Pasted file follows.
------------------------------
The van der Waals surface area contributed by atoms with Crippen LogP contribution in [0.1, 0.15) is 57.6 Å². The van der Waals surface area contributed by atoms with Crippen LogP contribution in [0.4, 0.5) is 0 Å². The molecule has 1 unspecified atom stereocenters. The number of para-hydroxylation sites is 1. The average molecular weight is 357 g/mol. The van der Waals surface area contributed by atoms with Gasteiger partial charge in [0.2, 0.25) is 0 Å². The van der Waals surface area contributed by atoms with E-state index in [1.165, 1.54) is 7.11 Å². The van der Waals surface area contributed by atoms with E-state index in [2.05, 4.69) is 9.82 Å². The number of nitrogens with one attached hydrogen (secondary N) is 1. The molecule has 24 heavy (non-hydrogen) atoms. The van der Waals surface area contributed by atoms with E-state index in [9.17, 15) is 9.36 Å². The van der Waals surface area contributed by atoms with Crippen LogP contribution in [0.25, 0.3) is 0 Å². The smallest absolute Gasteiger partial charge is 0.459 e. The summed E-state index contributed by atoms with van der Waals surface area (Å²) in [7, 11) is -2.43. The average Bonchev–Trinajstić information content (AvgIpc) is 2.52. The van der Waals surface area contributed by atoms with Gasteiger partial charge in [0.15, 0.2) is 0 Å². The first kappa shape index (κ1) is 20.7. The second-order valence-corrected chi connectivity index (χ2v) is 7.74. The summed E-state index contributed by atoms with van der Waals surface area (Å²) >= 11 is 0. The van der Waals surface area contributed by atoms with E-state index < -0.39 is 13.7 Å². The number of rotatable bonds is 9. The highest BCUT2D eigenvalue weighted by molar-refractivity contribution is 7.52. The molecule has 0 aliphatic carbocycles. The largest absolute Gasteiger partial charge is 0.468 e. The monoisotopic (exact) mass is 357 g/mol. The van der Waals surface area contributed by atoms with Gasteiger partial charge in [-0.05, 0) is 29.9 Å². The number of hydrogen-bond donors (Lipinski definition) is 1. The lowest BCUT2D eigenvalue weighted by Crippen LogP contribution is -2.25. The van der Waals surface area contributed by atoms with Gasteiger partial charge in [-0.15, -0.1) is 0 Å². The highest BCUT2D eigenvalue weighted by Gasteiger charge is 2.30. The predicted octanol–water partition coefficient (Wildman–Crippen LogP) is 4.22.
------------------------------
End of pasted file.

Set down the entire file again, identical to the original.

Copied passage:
The van der Waals surface area contributed by atoms with Crippen LogP contribution in [0.1, 0.15) is 57.6 Å². The van der Waals surface area contributed by atoms with Crippen LogP contribution in [0.4, 0.5) is 0 Å². The molecule has 1 unspecified atom stereocenters. The number of para-hydroxylation sites is 1. The average molecular weight is 357 g/mol. The van der Waals surface area contributed by atoms with Gasteiger partial charge in [0.2, 0.25) is 0 Å². The van der Waals surface area contributed by atoms with E-state index in [1.165, 1.54) is 7.11 Å². The van der Waals surface area contributed by atoms with E-state index in [2.05, 4.69) is 9.82 Å². The number of nitrogens with one attached hydrogen (secondary N) is 1. The molecule has 24 heavy (non-hydrogen) atoms. The van der Waals surface area contributed by atoms with E-state index in [9.17, 15) is 9.36 Å². The van der Waals surface area contributed by atoms with Crippen LogP contribution in [0.25, 0.3) is 0 Å². The smallest absolute Gasteiger partial charge is 0.459 e. The summed E-state index contributed by atoms with van der Waals surface area (Å²) in [7, 11) is -2.43. The average Bonchev–Trinajstić information content (AvgIpc) is 2.52. The van der Waals surface area contributed by atoms with Gasteiger partial charge in [0.15, 0.2) is 0 Å². The first kappa shape index (κ1) is 20.7. The second-order valence-corrected chi connectivity index (χ2v) is 7.74. The summed E-state index contributed by atoms with van der Waals surface area (Å²) >= 11 is 0. The van der Waals surface area contributed by atoms with E-state index < -0.39 is 13.7 Å². The number of rotatable bonds is 9. The highest BCUT2D eigenvalue weighted by molar-refractivity contribution is 7.52. The molecule has 0 aliphatic carbocycles. The largest absolute Gasteiger partial charge is 0.468 e. The monoisotopic (exact) mass is 357 g/mol. The van der Waals surface area contributed by atoms with Gasteiger partial charge in [-0.05, 0) is 29.9 Å². The number of hydrogen-bond donors (Lipinski definition) is 1. The lowest BCUT2D eigenvalue weighted by Crippen LogP contribution is -2.25. The van der Waals surface area contributed by atoms with Gasteiger partial charge in [-0.15, -0.1) is 0 Å². The highest BCUT2D eigenvalue weighted by Gasteiger charge is 2.30. The predicted octanol–water partition coefficient (Wildman–Crippen LogP) is 4.22.